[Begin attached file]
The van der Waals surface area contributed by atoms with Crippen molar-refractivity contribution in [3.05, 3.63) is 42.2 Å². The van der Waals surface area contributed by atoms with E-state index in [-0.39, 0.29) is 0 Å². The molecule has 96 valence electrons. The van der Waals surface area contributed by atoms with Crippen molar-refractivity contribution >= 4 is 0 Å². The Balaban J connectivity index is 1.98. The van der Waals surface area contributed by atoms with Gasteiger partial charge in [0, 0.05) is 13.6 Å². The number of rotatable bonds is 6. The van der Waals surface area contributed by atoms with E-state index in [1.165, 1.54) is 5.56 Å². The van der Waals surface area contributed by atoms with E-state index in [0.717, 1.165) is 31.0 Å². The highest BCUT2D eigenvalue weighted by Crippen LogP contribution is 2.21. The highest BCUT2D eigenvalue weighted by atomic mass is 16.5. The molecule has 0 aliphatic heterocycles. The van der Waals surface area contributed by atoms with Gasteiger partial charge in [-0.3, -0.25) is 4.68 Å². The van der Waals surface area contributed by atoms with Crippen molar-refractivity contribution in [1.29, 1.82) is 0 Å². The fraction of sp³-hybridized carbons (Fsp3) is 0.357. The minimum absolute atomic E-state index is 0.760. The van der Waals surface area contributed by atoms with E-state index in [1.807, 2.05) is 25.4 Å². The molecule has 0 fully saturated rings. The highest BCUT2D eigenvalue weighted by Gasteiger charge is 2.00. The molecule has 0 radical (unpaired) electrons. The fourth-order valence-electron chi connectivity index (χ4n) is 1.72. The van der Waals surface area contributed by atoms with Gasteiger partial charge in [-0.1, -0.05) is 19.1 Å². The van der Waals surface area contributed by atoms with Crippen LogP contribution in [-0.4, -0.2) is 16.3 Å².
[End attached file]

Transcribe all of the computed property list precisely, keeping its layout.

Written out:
The van der Waals surface area contributed by atoms with Crippen molar-refractivity contribution in [3.05, 3.63) is 42.2 Å². The van der Waals surface area contributed by atoms with E-state index in [-0.39, 0.29) is 0 Å². The molecule has 96 valence electrons. The van der Waals surface area contributed by atoms with Crippen molar-refractivity contribution >= 4 is 0 Å². The Balaban J connectivity index is 1.98. The van der Waals surface area contributed by atoms with Gasteiger partial charge in [0, 0.05) is 13.6 Å². The number of rotatable bonds is 6. The van der Waals surface area contributed by atoms with E-state index in [1.165, 1.54) is 5.56 Å². The van der Waals surface area contributed by atoms with E-state index in [0.717, 1.165) is 31.0 Å². The highest BCUT2D eigenvalue weighted by Crippen LogP contribution is 2.21. The highest BCUT2D eigenvalue weighted by atomic mass is 16.5. The molecule has 0 aliphatic heterocycles. The van der Waals surface area contributed by atoms with Gasteiger partial charge in [-0.3, -0.25) is 4.68 Å². The van der Waals surface area contributed by atoms with Crippen molar-refractivity contribution in [1.29, 1.82) is 0 Å². The fraction of sp³-hybridized carbons (Fsp3) is 0.357. The minimum absolute atomic E-state index is 0.760. The van der Waals surface area contributed by atoms with E-state index in [1.807, 2.05) is 25.4 Å². The molecule has 0 fully saturated rings. The highest BCUT2D eigenvalue weighted by Gasteiger charge is 2.00. The molecule has 0 radical (unpaired) electrons. The fourth-order valence-electron chi connectivity index (χ4n) is 1.72. The van der Waals surface area contributed by atoms with Gasteiger partial charge in [-0.1, -0.05) is 19.1 Å². The van der Waals surface area contributed by atoms with Crippen LogP contribution in [-0.4, -0.2) is 16.3 Å².